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Focus Area: Coronavirus/COVID-19

Open Meetings Compliance in the COVID-19 Era — A Continuing Challenge

On March 18, 2020, we posted a School Law FYI on Remote Participation at School Board Meetings. As school boards work to find the safest and most efficient ways to conduct their meetings during Wisconsin’s Safer at Home order, we offer the following brief checklist of steps to implement and administer a policy for virtual meetings, and a further analysis of the unique issues boards now face when deciding whether and how to make use of the virtual meeting process.

CHECKLIST TO DEVELOP AND IMPLEMENT POLICY FOR REMOTE MEETINGS

Regardless of the method by which a board elects to adopt a Virtual Meetings Policy, the following brief checklist applies to the adoption and implementation of a policy to allow for virtual meetings:

  1. Review all applicable Board policies that address how, where and when board meetings are called and held. Determine which existing policies may conflict with the Board’s plan to immediately adopt a virtual meetings policy, and take steps to suspend or repeal those policies as part of your adoption process. Examples:
    • Policies that create timelines for the creation and approval of new policies, including a requirement for multiple readings prior to final approval
    • Policies that prohibit or restrict participation of board members unless they are physically present in the physical meeting location
    • Policies that require a public comment period during the meeting, which complicates the process of public access. Such policies could be suspended or repealed; there is no statutory requirement that the public have an opportunity to comment or participate at a board or committee meeting.
    • Be sure to note whether suspension or repeal of your policies requires more than a simple majority of the board members present (i.e., 2/3 majority vote rather than simple majority vote). If not in conflict with your own Board policies and/or bylaws, Robert’s Rules of Order may be applicable here. 
  1. Determine what process will work best for the Board to allow for remote participation by the board members and the public. There are various approaches a board may choose to adopt. In addition, the Board should consider the following:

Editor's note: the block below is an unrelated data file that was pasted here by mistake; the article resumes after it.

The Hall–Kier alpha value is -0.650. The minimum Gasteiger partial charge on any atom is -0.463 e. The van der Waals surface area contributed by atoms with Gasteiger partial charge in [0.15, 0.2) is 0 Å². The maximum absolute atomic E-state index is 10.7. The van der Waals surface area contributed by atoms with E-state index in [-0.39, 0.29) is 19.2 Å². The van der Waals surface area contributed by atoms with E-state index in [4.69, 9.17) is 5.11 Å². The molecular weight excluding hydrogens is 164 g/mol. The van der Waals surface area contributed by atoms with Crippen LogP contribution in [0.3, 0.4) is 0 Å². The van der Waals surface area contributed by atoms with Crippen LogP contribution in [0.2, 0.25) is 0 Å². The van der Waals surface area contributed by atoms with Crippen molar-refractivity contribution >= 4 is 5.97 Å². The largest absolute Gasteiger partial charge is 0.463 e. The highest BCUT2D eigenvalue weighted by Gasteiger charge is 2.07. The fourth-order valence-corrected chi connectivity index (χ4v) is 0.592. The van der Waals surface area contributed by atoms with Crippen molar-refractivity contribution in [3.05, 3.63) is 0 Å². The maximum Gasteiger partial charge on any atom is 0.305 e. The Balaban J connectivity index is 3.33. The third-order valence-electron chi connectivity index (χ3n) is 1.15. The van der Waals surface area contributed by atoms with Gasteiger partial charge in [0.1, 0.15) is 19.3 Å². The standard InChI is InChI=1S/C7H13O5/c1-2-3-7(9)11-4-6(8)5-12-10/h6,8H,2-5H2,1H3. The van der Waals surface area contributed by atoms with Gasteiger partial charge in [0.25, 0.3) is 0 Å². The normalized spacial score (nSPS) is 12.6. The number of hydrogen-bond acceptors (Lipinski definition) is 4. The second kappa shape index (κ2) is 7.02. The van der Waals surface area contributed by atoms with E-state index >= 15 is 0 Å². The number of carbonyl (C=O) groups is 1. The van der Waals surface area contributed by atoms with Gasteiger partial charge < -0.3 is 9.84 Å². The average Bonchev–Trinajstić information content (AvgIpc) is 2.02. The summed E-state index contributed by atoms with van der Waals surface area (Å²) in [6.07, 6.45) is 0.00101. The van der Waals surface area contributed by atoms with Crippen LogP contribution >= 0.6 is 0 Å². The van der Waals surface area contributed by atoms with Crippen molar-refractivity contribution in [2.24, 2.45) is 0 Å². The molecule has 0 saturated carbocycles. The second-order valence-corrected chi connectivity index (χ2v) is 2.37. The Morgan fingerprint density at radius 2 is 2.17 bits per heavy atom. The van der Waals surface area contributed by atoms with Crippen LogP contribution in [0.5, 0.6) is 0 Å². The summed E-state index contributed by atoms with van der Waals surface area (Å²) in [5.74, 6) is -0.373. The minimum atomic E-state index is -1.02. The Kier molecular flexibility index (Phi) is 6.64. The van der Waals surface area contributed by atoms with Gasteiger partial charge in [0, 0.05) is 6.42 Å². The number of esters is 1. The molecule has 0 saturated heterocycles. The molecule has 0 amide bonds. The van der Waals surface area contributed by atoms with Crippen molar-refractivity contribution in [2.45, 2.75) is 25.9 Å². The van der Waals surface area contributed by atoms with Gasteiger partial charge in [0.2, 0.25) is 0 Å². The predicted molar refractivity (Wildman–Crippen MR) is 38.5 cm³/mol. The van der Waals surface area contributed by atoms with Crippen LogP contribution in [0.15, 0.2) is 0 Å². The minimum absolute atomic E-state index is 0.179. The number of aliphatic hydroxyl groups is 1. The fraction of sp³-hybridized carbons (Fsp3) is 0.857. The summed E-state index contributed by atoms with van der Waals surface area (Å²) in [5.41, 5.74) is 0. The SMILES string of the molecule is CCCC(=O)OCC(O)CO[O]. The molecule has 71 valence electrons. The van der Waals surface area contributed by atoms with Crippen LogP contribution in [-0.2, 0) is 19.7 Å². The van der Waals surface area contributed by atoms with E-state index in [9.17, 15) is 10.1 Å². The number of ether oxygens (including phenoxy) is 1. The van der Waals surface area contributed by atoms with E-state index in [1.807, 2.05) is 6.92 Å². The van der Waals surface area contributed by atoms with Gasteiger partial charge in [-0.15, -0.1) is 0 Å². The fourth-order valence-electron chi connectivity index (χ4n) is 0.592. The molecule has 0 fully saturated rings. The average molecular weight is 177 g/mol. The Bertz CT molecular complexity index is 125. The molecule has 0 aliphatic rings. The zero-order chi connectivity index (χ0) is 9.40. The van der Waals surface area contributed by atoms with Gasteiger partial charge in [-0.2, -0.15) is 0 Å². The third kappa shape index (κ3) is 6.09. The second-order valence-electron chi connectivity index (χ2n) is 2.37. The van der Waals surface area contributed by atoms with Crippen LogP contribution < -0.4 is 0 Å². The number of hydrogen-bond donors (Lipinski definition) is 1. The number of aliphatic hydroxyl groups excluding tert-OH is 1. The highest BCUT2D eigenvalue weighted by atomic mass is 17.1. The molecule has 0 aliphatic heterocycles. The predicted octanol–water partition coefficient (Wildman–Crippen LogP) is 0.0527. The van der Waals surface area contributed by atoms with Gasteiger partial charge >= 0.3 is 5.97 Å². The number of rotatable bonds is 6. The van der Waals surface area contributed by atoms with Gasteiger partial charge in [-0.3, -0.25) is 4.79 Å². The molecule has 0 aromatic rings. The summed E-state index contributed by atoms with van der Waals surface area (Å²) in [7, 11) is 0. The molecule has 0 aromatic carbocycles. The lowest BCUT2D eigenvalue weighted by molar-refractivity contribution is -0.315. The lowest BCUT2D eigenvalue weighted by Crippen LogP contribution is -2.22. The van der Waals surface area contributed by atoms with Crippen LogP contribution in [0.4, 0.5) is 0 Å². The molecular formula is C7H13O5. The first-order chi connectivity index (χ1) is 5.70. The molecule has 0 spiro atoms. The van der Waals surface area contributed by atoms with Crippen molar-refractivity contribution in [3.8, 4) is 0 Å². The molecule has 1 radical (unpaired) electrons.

• Who will be present in the physical location of the meeting? Having some individuals physically present to address technical issues is probably best (perhaps the board president, the district administrator, and the district’s technical expert). (See below for a further analysis of the legal issue of whether a quorum of Board members must be physically present to constitute a valid board meeting.)
    • How will you provide the required access by members of the public? Options include broadcasting the meeting on a virtual platform, supplemented by telephone access for those without internet access, and/or allowing members of the public to come to a physical location in the district where the meeting can be broadcast live while allowing for appropriate social distancing. Examples of locations: the library media center, distance learning lab, cafeteria, etc. You may also want to have a district employee present to help members of the public observe proper social distancing procedures.
    • How will you provide for the security and confidentiality of closed sessions? Very recently, the FBI has issued warnings as to some of the free virtual meeting platforms available on the internet, and the successful efforts of hackers to participate in meetings that were intended to be confidential or nonpublic. Meeting organizers should be careful not to post or publicize the access information for virtual meetings at which all or some portion of the meeting will be conducted in closed session. Developers of these platforms are aware of the issues and are working on “fixes,” which may require boards to pay for software upgrades.

      At a minimum, the policy should provide a process by which each participant in the virtual closed session affirmatively states that no unauthorized person is present with the participant, either in person or virtually, who can hear or see what is happening, and each participant should also affirmatively state that the participant will maintain confidentiality and prohibit access to the closed session.
  1. Draft a policy that addresses the issues above and includes contingencies and catch-all provisions to maximize flexibility if circumstances change, while still maintaining legal compliance. This short checklist does not attempt to address all items that should be considered in drafting a new policy that comprehensively addresses the issues raised by a remote meetings policy in the COVID-19 era.  We are available to advise clients on all of the issues related to the drafting of your new policy, and related questions on conducting virtual meetings in this unprecedented time.
  1. Be sure your policy addresses the additional notice requirements referenced in the Wisconsin Attorney General’s guidance issued in March 2020 (available at https://www.doj.state.wi.us/sites/default/files/news-media/3.20.20_OOG_Final.pdf).